There are two kinds of wiretaps laws: those that require “all parties” to a conversation to consent to audio recording (12 states), and those that only require “one party” to consent (38 states, the District of Columbia, and the federal statute). Thus, if you’re in a one-party consent state, and you’re involved in an incident with the police (that is, you’re a party to the conversation) and you want to record audio of that interaction, you are the one party consenting to the recording and you don’t also need the officer’s consent. If you’re in an all-party consent state, and your cell phone or recording device is in plain view, your open audio recording puts the officer on notice and thus their consent might be implied.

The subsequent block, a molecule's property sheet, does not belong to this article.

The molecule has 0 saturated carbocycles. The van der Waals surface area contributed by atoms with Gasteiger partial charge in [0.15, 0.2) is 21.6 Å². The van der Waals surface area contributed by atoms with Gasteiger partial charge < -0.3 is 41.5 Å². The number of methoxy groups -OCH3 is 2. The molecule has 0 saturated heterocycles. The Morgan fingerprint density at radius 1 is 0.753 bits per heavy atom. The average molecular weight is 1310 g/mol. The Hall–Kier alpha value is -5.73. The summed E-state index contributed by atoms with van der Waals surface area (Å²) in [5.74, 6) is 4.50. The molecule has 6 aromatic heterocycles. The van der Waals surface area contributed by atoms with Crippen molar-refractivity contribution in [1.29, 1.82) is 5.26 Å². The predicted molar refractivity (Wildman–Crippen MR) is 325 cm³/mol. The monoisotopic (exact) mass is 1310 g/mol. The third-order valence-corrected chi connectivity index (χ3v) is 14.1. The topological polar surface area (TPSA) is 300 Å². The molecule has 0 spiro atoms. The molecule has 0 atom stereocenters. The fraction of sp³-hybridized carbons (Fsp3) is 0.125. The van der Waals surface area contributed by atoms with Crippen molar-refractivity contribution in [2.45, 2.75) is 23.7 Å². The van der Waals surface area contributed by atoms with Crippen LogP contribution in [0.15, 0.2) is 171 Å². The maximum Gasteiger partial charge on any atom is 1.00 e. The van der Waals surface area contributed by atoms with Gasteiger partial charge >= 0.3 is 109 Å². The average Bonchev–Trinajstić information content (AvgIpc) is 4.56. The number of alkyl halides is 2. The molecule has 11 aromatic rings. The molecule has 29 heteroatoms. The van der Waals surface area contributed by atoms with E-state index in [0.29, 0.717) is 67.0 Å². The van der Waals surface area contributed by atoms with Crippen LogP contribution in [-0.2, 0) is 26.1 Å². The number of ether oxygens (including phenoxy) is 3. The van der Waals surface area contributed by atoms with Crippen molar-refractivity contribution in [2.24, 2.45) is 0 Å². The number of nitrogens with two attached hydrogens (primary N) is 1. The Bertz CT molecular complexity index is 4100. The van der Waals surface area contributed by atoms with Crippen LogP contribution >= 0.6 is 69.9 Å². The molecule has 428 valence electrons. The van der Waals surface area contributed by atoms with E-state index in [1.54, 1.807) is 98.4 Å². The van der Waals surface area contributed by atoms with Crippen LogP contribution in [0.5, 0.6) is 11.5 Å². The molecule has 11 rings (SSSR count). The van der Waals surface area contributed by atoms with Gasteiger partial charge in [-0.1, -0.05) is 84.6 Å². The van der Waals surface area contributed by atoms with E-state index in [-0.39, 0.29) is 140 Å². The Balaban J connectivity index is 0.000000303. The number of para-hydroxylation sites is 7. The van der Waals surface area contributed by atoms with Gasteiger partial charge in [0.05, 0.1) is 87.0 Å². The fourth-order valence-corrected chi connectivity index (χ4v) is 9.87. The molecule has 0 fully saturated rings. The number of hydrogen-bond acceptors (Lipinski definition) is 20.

Additionally, wiretap laws in both all-party consent states and one-party consent states typically only prohibit audio recording of private conversations—that is, when the parties to the conversation have a reasonable expectation of privacy. Police officers exercising their official duties in public do not have any reasonable expectation of privacy. Neither do civilians in public places who speak to police officers in a manner audible to passersby. Thus, if you’re a bystander and want to audio record an officer’s interaction with another person in a public space, regardless of whether you’re in a state with an all-party or one-party consent wiretap statute, you may audio record the encounter.